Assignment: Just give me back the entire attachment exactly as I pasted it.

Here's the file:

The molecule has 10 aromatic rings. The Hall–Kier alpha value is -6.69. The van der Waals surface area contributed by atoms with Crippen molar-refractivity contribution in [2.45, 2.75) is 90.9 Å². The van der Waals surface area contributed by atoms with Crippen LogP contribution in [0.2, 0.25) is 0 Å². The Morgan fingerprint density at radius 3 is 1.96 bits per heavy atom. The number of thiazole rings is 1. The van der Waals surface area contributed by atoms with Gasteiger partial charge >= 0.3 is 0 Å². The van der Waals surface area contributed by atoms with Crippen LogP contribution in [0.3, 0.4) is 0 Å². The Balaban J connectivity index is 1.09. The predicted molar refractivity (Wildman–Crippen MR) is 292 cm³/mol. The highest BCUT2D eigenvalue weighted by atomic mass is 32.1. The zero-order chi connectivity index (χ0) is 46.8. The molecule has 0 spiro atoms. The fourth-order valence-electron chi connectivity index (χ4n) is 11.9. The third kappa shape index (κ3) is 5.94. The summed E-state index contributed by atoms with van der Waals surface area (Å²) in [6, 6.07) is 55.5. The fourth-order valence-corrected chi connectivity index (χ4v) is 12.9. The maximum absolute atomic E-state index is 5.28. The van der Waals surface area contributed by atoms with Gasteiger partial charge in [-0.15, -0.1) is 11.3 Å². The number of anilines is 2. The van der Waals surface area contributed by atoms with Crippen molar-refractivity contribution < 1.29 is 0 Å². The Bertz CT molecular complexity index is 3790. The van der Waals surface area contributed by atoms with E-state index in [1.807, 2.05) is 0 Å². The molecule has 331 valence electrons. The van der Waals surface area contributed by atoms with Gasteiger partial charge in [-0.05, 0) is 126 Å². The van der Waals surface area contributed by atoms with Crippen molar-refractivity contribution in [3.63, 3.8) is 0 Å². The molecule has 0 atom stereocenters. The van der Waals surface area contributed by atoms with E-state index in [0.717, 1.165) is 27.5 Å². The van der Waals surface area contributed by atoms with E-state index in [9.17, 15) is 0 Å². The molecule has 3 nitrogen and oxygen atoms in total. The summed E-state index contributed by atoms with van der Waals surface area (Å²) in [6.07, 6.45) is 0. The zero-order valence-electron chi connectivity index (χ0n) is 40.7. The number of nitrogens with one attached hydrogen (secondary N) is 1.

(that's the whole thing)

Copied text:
The molecule has 10 aromatic rings. The Hall–Kier alpha value is -6.69. The van der Waals surface area contributed by atoms with Crippen molar-refractivity contribution in [2.45, 2.75) is 90.9 Å². The van der Waals surface area contributed by atoms with Crippen LogP contribution in [0.2, 0.25) is 0 Å². The Morgan fingerprint density at radius 3 is 1.96 bits per heavy atom. The number of thiazole rings is 1. The van der Waals surface area contributed by atoms with Gasteiger partial charge >= 0.3 is 0 Å². The van der Waals surface area contributed by atoms with Crippen LogP contribution in [0.3, 0.4) is 0 Å². The Balaban J connectivity index is 1.09. The predicted molar refractivity (Wildman–Crippen MR) is 292 cm³/mol. The highest BCUT2D eigenvalue weighted by atomic mass is 32.1. The zero-order chi connectivity index (χ0) is 46.8. The molecule has 0 spiro atoms. The fourth-order valence-electron chi connectivity index (χ4n) is 11.9. The third kappa shape index (κ3) is 5.94. The summed E-state index contributed by atoms with van der Waals surface area (Å²) in [6, 6.07) is 55.5. The fourth-order valence-corrected chi connectivity index (χ4v) is 12.9. The maximum absolute atomic E-state index is 5.28. The van der Waals surface area contributed by atoms with Gasteiger partial charge in [-0.15, -0.1) is 11.3 Å². The number of anilines is 2. The van der Waals surface area contributed by atoms with Crippen molar-refractivity contribution < 1.29 is 0 Å². The Bertz CT molecular complexity index is 3790. The van der Waals surface area contributed by atoms with E-state index in [1.807, 2.05) is 0 Å². The molecule has 331 valence electrons. The van der Waals surface area contributed by atoms with Gasteiger partial charge in [-0.05, 0) is 126 Å². The van der Waals surface area contributed by atoms with Crippen molar-refractivity contribution in [3.63, 3.8) is 0 Å². The molecule has 0 atom stereocenters. The van der Waals surface area contributed by atoms with E-state index in [0.717, 1.165) is 27.5 Å². The van der Waals surface area contributed by atoms with E-state index in [9.17, 15) is 0 Å². The molecule has 3 nitrogen and oxygen atoms in total. The summed E-state index contributed by atoms with van der Waals surface area (Å²) in [6.07, 6.45) is 0. The zero-order valence-electron chi connectivity index (χ0n) is 40.7. The number of nitrogens with one attached hydrogen (secondary N) is 1.